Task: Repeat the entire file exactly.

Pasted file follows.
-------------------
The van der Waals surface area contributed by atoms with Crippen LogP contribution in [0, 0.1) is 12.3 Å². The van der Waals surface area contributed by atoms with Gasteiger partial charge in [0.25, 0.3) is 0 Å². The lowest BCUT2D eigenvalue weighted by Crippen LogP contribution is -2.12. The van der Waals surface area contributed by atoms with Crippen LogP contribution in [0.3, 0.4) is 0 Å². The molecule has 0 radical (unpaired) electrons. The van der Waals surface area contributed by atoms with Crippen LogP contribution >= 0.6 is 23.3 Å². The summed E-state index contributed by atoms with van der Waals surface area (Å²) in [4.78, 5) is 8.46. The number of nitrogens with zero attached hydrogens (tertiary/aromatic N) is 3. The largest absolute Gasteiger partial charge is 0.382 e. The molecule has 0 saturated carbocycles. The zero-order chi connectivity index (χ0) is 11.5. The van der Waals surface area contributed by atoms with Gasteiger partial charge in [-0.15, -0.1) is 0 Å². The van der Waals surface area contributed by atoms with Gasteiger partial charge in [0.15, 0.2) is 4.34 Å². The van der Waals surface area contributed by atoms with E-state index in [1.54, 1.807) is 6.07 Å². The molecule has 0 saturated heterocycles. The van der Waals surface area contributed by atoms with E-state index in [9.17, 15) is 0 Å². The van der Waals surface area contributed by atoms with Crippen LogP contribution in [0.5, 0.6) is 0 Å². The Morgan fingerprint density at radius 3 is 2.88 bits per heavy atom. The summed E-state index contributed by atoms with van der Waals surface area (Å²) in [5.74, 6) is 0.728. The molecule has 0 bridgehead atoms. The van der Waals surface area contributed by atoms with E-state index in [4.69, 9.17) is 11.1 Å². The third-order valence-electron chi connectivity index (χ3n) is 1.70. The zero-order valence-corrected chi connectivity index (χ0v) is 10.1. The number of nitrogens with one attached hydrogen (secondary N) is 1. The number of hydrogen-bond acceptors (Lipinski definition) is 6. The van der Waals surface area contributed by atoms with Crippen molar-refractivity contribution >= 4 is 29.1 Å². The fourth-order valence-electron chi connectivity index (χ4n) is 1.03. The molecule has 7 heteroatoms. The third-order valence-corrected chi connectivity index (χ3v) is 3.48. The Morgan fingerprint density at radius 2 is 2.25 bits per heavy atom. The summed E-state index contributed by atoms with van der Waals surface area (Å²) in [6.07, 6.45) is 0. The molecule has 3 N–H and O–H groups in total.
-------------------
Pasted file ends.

The van der Waals surface area contributed by atoms with Crippen LogP contribution in [0, 0.1) is 12.3 Å². The van der Waals surface area contributed by atoms with Gasteiger partial charge in [0.25, 0.3) is 0 Å². The lowest BCUT2D eigenvalue weighted by Crippen LogP contribution is -2.12. The van der Waals surface area contributed by atoms with Crippen LogP contribution in [0.3, 0.4) is 0 Å². The molecule has 0 radical (unpaired) electrons. The van der Waals surface area contributed by atoms with Crippen LogP contribution >= 0.6 is 23.3 Å². The summed E-state index contributed by atoms with van der Waals surface area (Å²) in [4.78, 5) is 8.46. The number of nitrogens with zero attached hydrogens (tertiary/aromatic N) is 3. The largest absolute Gasteiger partial charge is 0.382 e. The molecule has 0 saturated carbocycles. The zero-order chi connectivity index (χ0) is 11.5. The van der Waals surface area contributed by atoms with Gasteiger partial charge in [-0.15, -0.1) is 0 Å². The van der Waals surface area contributed by atoms with Gasteiger partial charge in [0.15, 0.2) is 4.34 Å². The van der Waals surface area contributed by atoms with E-state index in [1.54, 1.807) is 6.07 Å². The molecule has 0 saturated heterocycles. The van der Waals surface area contributed by atoms with E-state index in [9.17, 15) is 0 Å². The van der Waals surface area contributed by atoms with Crippen LogP contribution in [0.5, 0.6) is 0 Å². The Morgan fingerprint density at radius 3 is 2.88 bits per heavy atom. The summed E-state index contributed by atoms with van der Waals surface area (Å²) in [5.74, 6) is 0.728. The molecule has 0 bridgehead atoms. The van der Waals surface area contributed by atoms with E-state index in [4.69, 9.17) is 11.1 Å². The third-order valence-electron chi connectivity index (χ3n) is 1.70. The zero-order valence-corrected chi connectivity index (χ0v) is 10.1. The number of nitrogens with one attached hydrogen (secondary N) is 1. The number of hydrogen-bond acceptors (Lipinski definition) is 6. The van der Waals surface area contributed by atoms with Crippen molar-refractivity contribution >= 4 is 29.1 Å². The fourth-order valence-electron chi connectivity index (χ4n) is 1.03. The molecule has 7 heteroatoms. The third-order valence-corrected chi connectivity index (χ3v) is 3.48. The Morgan fingerprint density at radius 2 is 2.25 bits per heavy atom. The summed E-state index contributed by atoms with van der Waals surface area (Å²) in [6.07, 6.45) is 0. The molecule has 3 N–H and O–H groups in total.